Advertise - Print Edition


Brandeis University's Community Newspaper — Waltham, Mass.

Article Tools


Subscribe to Hoot Alerts



  • Advertisements




















  • Panel discusses human trafficking, sex work in U.S.

    By Rebecca Carden
    April 23, 2010
    Section: News


    Trafficking: Mei-Mei Ellerman spoke Wednesday about human trafficking in the United States.
    PHOTO BY Nafiz “Fiz” R. Ahmed/The Hoot

    Three leading experts and advocates in the field of human slavery and trafficking spoke Wednesday at the panel event “Slavery Today: Sex Labor & Pornography,” which focused on trafficking issues within the United States and the rise of pornography that features many enslaved women.

    Human trafficking is the second largest growing criminal industry in the world, behind the sale of drugs and before illegal weaponry. While it is an international business, it is perhaps unexpectedly prevalent in American society.

    Mei-Mei Ellerman, a resident scholar at the Brandeis Women’s Studies Research Center and frequent speaker on the issues of modern day trafficking, Katherin Chon, a co-founder of the Polaris Project, an NGO that works with victims of sex trafficking, and Gail Dines, the author of the book “PORNLAND,” spoke about their experiences with these human rights violations at the panel.

    “So often we think of trafficking as something ‘out there,’” Ellerman said “There are 200,000 to 300,000 U.S.-born American [minors] who are in high risk of ending up in forced prostitution every year. That is a huge number,” she explained.

    In the United States, a victim of human trafficking is defined as a child under the age of 18 who is compelled to perform commercial sex acts, an adult who is coerced into performing commercial sex acts or a person of any age who is mandated to do forced labor.

    “Many people are confused when they hear trafficking because they think about it being someone crossing borders,” Ellerman said. “You can be trafficked without leaving your house.”

    These victims are often abducted, however, they can also be lured into their situations with the promise of work, pay and a better life. In this kind of situation, especially, many victims are not aware of the extent to which they are being abused.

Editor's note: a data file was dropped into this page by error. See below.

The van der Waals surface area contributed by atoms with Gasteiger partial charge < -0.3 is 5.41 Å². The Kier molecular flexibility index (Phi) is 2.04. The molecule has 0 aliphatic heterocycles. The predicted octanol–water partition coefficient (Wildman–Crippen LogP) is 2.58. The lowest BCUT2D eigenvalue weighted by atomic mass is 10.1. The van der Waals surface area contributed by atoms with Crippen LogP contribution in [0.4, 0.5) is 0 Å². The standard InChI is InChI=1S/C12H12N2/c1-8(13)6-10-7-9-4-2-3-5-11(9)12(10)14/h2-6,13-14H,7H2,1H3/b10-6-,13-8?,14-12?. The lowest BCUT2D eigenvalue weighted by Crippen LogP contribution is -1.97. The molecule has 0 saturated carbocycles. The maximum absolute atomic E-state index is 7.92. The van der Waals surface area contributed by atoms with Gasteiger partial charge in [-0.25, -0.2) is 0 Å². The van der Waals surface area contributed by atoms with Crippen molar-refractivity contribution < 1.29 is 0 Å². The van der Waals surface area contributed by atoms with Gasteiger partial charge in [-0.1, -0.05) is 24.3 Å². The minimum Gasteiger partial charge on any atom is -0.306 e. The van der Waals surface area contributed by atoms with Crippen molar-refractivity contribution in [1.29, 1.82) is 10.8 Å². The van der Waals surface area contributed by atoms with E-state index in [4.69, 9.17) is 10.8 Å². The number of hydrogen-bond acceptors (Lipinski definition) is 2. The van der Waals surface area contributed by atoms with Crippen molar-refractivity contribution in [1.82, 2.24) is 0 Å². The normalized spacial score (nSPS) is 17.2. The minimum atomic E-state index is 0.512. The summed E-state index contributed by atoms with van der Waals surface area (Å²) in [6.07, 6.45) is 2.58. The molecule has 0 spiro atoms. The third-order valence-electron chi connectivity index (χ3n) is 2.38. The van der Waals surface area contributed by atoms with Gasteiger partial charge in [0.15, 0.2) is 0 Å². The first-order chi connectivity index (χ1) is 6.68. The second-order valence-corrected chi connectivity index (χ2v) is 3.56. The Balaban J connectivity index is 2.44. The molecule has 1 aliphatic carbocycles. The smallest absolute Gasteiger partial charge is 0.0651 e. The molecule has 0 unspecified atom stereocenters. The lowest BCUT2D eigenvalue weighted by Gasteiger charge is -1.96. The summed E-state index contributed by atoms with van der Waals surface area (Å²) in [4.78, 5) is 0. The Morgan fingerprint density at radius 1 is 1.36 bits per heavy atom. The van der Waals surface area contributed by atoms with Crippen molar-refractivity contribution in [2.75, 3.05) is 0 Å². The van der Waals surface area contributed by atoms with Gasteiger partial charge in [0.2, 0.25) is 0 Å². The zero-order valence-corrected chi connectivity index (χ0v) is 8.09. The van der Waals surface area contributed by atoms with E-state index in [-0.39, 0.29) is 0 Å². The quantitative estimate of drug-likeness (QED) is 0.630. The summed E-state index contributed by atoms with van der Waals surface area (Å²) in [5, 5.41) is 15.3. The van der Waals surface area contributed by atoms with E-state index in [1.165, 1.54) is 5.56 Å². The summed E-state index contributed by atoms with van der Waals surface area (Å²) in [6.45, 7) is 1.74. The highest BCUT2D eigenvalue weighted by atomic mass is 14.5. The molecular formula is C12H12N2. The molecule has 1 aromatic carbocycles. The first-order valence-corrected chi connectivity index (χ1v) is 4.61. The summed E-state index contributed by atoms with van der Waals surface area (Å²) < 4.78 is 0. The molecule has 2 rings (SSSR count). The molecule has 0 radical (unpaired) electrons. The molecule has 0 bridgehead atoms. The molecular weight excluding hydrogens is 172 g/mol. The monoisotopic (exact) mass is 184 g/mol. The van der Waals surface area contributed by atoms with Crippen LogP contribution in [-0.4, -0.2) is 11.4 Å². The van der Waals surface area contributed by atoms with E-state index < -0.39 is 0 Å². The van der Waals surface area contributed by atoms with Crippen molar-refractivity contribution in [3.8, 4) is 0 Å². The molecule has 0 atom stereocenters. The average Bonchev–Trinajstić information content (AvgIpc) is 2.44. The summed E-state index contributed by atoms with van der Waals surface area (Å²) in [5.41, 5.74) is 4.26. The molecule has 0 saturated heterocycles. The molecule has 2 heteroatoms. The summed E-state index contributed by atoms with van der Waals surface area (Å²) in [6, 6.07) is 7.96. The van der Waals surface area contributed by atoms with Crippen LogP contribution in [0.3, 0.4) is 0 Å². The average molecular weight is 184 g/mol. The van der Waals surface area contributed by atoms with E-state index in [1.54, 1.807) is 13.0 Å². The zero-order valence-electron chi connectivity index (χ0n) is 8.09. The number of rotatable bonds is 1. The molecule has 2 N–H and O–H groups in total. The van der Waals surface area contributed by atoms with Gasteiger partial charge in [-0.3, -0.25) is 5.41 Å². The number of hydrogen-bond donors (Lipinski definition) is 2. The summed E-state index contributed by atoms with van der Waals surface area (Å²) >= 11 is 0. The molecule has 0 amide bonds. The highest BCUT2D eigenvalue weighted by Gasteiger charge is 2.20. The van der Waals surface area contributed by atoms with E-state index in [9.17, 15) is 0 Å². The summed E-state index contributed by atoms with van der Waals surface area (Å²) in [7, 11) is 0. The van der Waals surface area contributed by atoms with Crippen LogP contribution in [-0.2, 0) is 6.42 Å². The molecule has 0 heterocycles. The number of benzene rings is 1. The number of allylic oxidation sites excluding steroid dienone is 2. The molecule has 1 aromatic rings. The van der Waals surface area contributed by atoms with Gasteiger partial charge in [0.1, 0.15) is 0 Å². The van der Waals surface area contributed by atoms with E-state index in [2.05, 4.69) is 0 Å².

“Most of us know what freedom feels like, what freedom looks like, and there are so many people in our own neighborhoods and communities who don’t,” Chon said. “Most of those enslaved or trafficked won’t even raise their hands and say, ‘I need to escape from this, this is bad,’” she illustrated.

    At the Polaris Project, Chon and her co-founder Derek Ellerman work to free victims of trafficking in the United States and Japan, help those victims overcome their experiences, push for anti-trafficking legislation and gather supporters as well as raise awareness for the cause.

    “We find the most success when we’re just there with [the victims] as fellow human beings,” Chon said.

    Pornography has become a cultural steppingstone to the extreme of human trafficking. It often features trafficked women and according to the event speakers, spreads a culturally-based dehumanization of and disrespect toward women.

    “What pornography does, is it legitimizes the buying and selling of women’s bodies,” explained Dines.

    Especially recently, the availability of pornography on the Web has boosted the industry. Thirteen-thousand porn films are released every year, which comes to $93 billion in revenues per year. The use of the Internet has also allowed the pornography to turn to the “gonzo genre,” a movement led by producer Max Hardcore. This genre celebrates dehumanizing, “body-punishing sex,” as Dines described it. In fact, this has gone so far that “There is nothing else to do to a women’s body, outside of killing her,” she said.

    “What used to happen is young boys, hormones going crazy, would go and look to their father’s pornography and they would find ‘Playboy’ and they would masturbate to it,” said Dines of this movement. Today, however, those boys can go onto the Internet and, instead, find sexist pornography videos and stories with the main goal of dehumanizing women.

    “You know what? We don’t know what the results are going to be,” said Dines, contemplating the possibility of a new generation of men who model their own sexual endeavors off the films they see online. “This is an experiment,” she explained.

    To further illustrate her point, Dines presented an analogy: “Pornography is to sex as McDonald’s is to eating,” she said, “because it’s so far removed from what it originally looked like.”

    The speakers urged their listeners to get involved. “This will continue and continue and continue until we as a people are outraged,” Dines said. “We have let pornography hijack our culture, hijack our sexualities, and you know what? I think it’s time we take it back.”

    “If you’re living and breathing, then there’s something you can do,” agreed Chon.

    Gender & International Development Initiatives, which comprises a part of the Women’s Studies Research Center, organized the event, held at the Heller School.

    This article has been altered to reflect that human trafficking is the second largest and fastest growing criminal industry in the United States, not third. Also, there are 200,000 to 300,000 minors in the United States at risk of being forced into prostitution. The number of American citizens at risk is far greater.


    More posts by Rebecca Carden